Nascimento worked as a cashier at the deli counter of a convenience store which had a lottery terminal. The store allowed employees to sell and validate lottery tickets for paying customers but prohibited them from purchasing lottery tickets for themselves or validating their own tickets. Nascimento was caught printing lottery tickets for herself and charged and convicted in Oregon state court of not only theft, but also "computer crime" for accessing the lottery terminal "without authorization." The Oregon Court of Appeals affirmed her computer crime conviction, ruling that since she only had "limited authorization" to access the lottery terminal to print tickets for customers, she acted without authorization when she printed tickets for herself.
Nascimento asked the Oregon Supreme Court to review her case and we filed an amicus brief in support. We argue that review is necessary because the appellate court's ruling—that individuals who violate employer computer use policies are also guilty of violating the state's computer crime statute—turns millions of unsuspecting individuals into criminals on the basis of innocuous, everyday behavior. We've successfully argued to courts reviewing the federal computer crime statute, the Computer Fraud and Abuse Act ("CFAA"), to reject this interpretation. Since the Oregon statute and the CFAA have similar language, we argue the Oregon Supreme Court should follow the federal courts that have rejected this expansive interpretation of computer crime law.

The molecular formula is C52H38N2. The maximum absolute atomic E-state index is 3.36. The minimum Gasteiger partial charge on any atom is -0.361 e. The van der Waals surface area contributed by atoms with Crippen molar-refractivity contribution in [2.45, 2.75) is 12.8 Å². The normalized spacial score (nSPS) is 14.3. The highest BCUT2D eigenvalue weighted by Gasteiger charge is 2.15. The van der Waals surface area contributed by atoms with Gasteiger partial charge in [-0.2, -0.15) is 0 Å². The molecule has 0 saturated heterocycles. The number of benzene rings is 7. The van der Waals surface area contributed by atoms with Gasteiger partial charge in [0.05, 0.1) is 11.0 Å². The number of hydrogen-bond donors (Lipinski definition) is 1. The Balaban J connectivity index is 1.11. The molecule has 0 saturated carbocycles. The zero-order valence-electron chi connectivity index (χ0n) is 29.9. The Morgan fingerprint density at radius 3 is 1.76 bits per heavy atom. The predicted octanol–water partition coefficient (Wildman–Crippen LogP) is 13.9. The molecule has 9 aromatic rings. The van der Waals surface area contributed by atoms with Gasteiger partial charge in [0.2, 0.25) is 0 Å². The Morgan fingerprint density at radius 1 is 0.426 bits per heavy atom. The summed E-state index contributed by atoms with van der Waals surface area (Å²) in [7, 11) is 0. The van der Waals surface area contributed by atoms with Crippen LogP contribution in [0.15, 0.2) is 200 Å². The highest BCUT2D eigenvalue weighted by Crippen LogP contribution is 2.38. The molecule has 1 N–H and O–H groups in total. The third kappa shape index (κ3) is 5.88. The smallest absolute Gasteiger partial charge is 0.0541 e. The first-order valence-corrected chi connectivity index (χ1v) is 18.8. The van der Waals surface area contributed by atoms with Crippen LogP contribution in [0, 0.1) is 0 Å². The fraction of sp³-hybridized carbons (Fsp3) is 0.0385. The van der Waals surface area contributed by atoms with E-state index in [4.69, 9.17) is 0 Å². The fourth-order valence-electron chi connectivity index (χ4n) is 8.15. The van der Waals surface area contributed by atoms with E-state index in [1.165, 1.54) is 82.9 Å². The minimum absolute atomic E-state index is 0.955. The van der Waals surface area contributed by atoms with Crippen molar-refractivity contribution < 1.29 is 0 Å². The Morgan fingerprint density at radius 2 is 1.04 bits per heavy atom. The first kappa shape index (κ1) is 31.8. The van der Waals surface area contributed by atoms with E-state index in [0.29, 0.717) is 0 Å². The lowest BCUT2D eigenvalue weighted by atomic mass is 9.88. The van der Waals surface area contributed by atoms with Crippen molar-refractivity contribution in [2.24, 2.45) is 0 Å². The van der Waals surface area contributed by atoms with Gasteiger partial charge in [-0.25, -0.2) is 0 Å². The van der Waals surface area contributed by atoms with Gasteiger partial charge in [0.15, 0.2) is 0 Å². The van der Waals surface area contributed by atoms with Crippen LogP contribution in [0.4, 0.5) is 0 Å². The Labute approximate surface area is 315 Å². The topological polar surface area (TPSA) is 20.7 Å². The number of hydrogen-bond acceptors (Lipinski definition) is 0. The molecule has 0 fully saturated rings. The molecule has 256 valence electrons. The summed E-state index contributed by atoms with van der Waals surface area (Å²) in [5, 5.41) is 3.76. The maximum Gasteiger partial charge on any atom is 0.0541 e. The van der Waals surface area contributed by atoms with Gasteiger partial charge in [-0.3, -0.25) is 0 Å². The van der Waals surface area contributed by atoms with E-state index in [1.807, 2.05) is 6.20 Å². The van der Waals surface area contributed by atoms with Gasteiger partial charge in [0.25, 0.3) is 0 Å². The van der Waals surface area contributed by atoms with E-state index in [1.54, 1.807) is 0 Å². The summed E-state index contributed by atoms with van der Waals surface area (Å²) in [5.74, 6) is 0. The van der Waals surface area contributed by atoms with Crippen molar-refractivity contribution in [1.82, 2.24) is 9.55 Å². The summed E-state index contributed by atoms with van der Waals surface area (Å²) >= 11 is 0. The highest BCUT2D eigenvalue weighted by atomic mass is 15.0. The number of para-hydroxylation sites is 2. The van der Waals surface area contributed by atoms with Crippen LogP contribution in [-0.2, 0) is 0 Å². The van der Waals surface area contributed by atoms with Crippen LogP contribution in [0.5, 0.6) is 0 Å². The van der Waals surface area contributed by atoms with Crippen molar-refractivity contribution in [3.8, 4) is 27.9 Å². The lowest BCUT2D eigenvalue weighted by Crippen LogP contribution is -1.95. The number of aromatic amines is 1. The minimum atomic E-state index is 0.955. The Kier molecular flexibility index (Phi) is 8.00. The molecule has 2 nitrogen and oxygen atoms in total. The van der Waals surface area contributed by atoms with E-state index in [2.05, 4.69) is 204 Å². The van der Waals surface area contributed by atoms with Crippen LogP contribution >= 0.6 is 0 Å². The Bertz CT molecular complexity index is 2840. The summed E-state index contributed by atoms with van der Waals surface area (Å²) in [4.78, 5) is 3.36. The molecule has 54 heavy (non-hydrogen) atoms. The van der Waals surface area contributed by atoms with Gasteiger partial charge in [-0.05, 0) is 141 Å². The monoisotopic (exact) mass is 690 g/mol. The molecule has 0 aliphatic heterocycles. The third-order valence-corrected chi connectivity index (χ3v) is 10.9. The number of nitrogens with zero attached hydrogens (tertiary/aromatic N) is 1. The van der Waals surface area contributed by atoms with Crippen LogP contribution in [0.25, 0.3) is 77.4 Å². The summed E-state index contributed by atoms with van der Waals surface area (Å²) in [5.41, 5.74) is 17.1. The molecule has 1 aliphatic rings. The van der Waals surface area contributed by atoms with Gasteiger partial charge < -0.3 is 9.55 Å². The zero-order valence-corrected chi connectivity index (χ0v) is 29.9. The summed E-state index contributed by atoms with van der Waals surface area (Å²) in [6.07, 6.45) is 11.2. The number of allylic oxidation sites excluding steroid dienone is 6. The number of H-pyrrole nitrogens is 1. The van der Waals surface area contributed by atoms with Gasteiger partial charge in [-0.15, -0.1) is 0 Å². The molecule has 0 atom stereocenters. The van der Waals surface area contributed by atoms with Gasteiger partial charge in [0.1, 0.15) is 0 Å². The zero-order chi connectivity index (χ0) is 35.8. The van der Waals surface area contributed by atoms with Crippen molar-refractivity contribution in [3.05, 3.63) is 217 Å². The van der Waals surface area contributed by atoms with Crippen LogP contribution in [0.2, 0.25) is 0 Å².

On June 4, 2015, the Oregon Supreme Court granted review and will hear argument in the case on November 12, 2015.
J. Ashlee Albies of Creighton & Rose, PC in Portland, Oregon served as EFF's local counsel.